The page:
What it was lacking was a little hit of spice and acidity to bring it all together. The solution came from an unintentional overabundance of garlic scapes, the green stalks that taste like the garlic bulb from which they grow. John Bailey, from whom we source all our honey and garlic, had approached me about maybe buying his garlic scapes. John and I had actually met at the Pilsen Community Market years before, when I was buying honey and garlic from him for personal use, and he had learned I had an interest in less common vegetable ingredients and worked in the restaurant industry.
At the time he wasn’t selling to any other restaurants, and the farmers markets he was frequenting didn’t have much demand for scapes, as they were looking for primarily mainstream produce. Which is how we somewhat foolishly came to agree to buy all the garlic scapes he could supply without first asking exactly how many that would be.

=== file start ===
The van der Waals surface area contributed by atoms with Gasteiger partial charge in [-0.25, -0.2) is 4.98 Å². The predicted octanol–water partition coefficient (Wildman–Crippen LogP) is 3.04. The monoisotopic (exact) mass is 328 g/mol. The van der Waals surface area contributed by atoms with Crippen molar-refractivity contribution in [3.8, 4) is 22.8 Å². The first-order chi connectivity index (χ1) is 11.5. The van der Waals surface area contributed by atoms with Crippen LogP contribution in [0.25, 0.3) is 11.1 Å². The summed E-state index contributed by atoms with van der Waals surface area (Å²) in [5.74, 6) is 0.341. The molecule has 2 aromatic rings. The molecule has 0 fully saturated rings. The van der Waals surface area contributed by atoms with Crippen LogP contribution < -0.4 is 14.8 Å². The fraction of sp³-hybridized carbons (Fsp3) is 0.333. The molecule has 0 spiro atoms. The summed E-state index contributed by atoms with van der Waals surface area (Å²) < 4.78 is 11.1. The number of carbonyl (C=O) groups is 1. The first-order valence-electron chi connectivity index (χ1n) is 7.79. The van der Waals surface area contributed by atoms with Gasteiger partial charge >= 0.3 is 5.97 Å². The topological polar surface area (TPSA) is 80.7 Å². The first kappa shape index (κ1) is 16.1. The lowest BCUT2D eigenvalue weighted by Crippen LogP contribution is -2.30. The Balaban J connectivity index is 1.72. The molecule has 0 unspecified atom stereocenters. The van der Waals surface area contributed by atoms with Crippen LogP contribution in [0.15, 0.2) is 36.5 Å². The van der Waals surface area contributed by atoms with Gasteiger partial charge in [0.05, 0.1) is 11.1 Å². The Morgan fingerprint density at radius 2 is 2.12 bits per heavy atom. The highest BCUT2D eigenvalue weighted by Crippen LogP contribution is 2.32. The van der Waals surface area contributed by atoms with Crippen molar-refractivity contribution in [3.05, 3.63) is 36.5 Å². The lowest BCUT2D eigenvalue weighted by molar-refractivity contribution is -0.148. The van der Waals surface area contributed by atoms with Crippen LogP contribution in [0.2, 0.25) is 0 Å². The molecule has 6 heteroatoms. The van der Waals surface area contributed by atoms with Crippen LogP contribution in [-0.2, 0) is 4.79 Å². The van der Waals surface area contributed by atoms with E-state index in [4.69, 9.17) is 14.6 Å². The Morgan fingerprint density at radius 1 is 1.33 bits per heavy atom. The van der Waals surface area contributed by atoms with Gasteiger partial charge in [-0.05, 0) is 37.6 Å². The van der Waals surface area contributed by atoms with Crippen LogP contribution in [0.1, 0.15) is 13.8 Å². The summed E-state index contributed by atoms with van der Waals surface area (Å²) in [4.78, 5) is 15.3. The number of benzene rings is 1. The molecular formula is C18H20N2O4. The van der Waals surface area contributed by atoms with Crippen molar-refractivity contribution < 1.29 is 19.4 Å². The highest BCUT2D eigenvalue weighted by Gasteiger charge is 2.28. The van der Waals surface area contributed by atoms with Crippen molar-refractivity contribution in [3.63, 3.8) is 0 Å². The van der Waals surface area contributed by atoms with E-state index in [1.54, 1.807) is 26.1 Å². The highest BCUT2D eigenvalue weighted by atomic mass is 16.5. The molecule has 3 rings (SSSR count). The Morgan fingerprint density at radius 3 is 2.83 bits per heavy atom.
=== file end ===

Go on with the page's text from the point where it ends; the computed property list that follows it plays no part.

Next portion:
John showed up several days in a row that spring with about 50 pounds of garlic scapes each day. The only thing we could think to do with all of them to use them up before they went bad was to naturally ferment them into kimchi and stash them in a cool, dark place as we slowly whittled away at their 200-pound mass one special at a time. It wasn’t until about six months later when this kimchi presented itself as the ideal way to provide that spice and acidity to our “Beans & Cornbread,” which has since become a signature of the restaurant.*
The dish turned out to be a natural evolution of something culled together from relationships with our farmers and a desire to use as much of everything available to us as possible. It is an almost perfect example of the kind of synthesis and development that is only possible when you’re not just ordering from a producer, but actually reacting to what they have to offer, and working together to try and utilize as much of everything in the best way you possibly can.
* For full transparency, we have since switched the cornmeal to Brian Severson’s stone-milled fine yellow, but we still use Three Sisters for the huitlacoche and the beans.
Photographs by Bob Benenson/FamilyFarmed